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AK 100: 25 Films of Akira Kurosawa

 

Sanshiro Sugata (1943)      The Most Beautiful (1944)       Sanshiro Sugata Part Two (1945)
The Men Who Tread on the Tiger's Tail (1945)      No Regrets for Our Youth (1946)       One Wonderful Sunday (1947)
Drunken Angel (1948)       Stray Dog (1949)       Scandal (1950)       Rashomon (1950)       The Idiot (1951)
Ikiru (1952)       Seven Samurai (1954)       I Live in Fear (1955)       Throne of Blood (1957)
The Lower Depths (1957)       The Hidden Fortress (1958)       The Bad Sleep Well (1960)
Yojimbo (1961)       Sanjuro (1962)       High and Low (1963)       Red Beard (1965)
Dodes’ka-den (1970)       Kagemusha (1980)       Madadayo (1993)

 

http://www.dvdbeaver.com/film/direct-chair/kurosawa.htm

The creator of such timeless masterpieces as Rashomon, Ikiru, Seven Samurai, Yojimbo, and High and Low, Akira Kurosawa is one of the most influential and beloved filmmakers who ever lived—and for many the greatest artist the medium has known. Now, on the occasion of the centenary of his birth, the Criterion Collection is proud to present this deluxe box set celebrating his astonishing career. Featuring twenty-five of the films he made over the course of his fifty years in movies—from samurai epics to postwar noirs to Shakespeare adaptations—AK 100 is the most complete set of his works ever released in this country, and includes four rare films that have never been available on DVD.

Individual DVD package covers (in order)

CLICK to ACCESS Brief Film/DVD REVIEW OF EACH TITLE

The Idiot Ikiru Seven Samurai

ABOUT THIS REVIEW: As the AK 100 set is so large we will spread the review over 3 webpages. We will still use some of our standard comparison captures but in a limited way. As opposed to comparing 8 or 9 captures of each film of this 25-disc set - we will only utilize 2 or 3 - when necessary. Many of the earliest films - Sanshiro Sugata Parts one and two, The Most Beautiful (1944), The Men Who Tread on the Tiger's Tail (1945) - have only seen the digital light on very inferior transfers via Hong Kong DVDs from Mei-Ah with ridiculously poor subtitle translations or analog transfers (or interlaced ones from PAL distributors in Australia etc.). An English-friendly edition of Madadayo has also not be given justice on digital to date. As the DVDs in AK 100 are devoid of digital supplements - we will simply make a brief comment about the technical transfer. I've watched many from start to finish but, do to time constraints, haven't gone through them as thoroughly as we usually do for a single review or comparison. We feel it is more important to get this information out prior to the release date - so interested parties can take advantage of pre-order discounts or the extensive holiday sales.

Theatrical Releases: 1943 - 1993

  DVD Reviews

DVD Review: AK 100 - Criterion Collection (25-disc) - Region 1 - NTSC

 

DVD Box Cover

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Distribution Criterion Collection - Region 1 - NTSC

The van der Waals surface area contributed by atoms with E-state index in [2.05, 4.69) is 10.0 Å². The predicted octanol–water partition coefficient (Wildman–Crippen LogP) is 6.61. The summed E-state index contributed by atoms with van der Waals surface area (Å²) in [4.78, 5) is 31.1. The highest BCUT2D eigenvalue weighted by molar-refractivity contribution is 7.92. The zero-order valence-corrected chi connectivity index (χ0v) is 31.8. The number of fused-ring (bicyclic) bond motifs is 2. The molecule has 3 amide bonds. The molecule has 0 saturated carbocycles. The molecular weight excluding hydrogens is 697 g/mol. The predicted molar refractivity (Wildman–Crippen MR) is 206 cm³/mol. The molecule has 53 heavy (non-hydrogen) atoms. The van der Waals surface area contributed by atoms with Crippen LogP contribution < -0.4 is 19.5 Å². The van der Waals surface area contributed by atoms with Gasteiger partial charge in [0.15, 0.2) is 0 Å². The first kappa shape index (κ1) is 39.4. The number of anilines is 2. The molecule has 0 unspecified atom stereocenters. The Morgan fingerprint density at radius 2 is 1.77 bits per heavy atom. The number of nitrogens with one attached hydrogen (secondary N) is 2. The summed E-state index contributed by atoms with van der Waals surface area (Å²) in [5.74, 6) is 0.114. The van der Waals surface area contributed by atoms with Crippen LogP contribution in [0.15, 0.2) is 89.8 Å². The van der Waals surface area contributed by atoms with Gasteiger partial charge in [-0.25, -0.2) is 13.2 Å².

Audio Japanese (original)
Subtitles English, None
Features

Release Information:
Studio: Criterion Collection

Aspect Ratio:
All Original Aspect Ratios - 1.33 

Edition Details:

  •  Illustrated book featuring an introduction and notes on each of the films by Stephen Prince (The Warrior’s Camera: The Cinema of Akira Kurosawa) and a remembrance by Donald Richie (The Films of Akira Kurosawa).


DVD Release Date: December 8th, 2009

Bookstyle flap cardboard case

 

Starting logos

 

 

Comments:

ACCESS REVIEW PAGE ONE or PAGE THREE.

Two years ago we had Ford at Fox - the gargantuan for 2007 and winner of DVD of the Year - then last year we were given the 2008 DVD of the Year - Murnau, Borazge & Fox. 2009 sees the reigns pass to Criterion for an end-of-year digital behemoth. The most remarkable distributor have their favorite - Akira Kurosawa with whom they have covered by far the most releases of any director in their impressive collection. His work is now honored with a magnificent 25 film boxset. 'Wow' is right.

The 25 main features of this boxset are housed in individual unfastened flap book-style cardboard cases inside a beautiful linen-bound box with an Illustrated hard cover book (see images below). These are advertised as 'all new transfers'.

Very encouragingly, NONE of the transfers are pictureboxed (see our full description of 'pictureboxing' in our Kind Hearts and Coronets review). Each are coded for Region 1 in the NTSC standard. The transfers are all progressive and in the original aspect ratios. There are no digital supplements and each finish the last chapter with color bars. Audio is monaural, 2.0 channel stereo or in the case of High and Low 4.0 channel Perspecta Surround. Unless otherwise noted (ex. Kagemusha) each disc starts with a wonderful animated 'AK 100' logo followed by the animated Criterion and static Janus logos.

NOTE: In comparing running times - most from this boxset seem about 20 seconds shy of the original release times. While all use the NTSC standard, the logos are running in their own separate file outside the 'clock' of the film time - where as on the original DVD they may include the logos. This is noted in the bitrate graph drop down window where we can see a separate 19 or 20 second time period - these represent the AK 100, Criterion and Janus logos which run prior, and separately authored, to the feature film.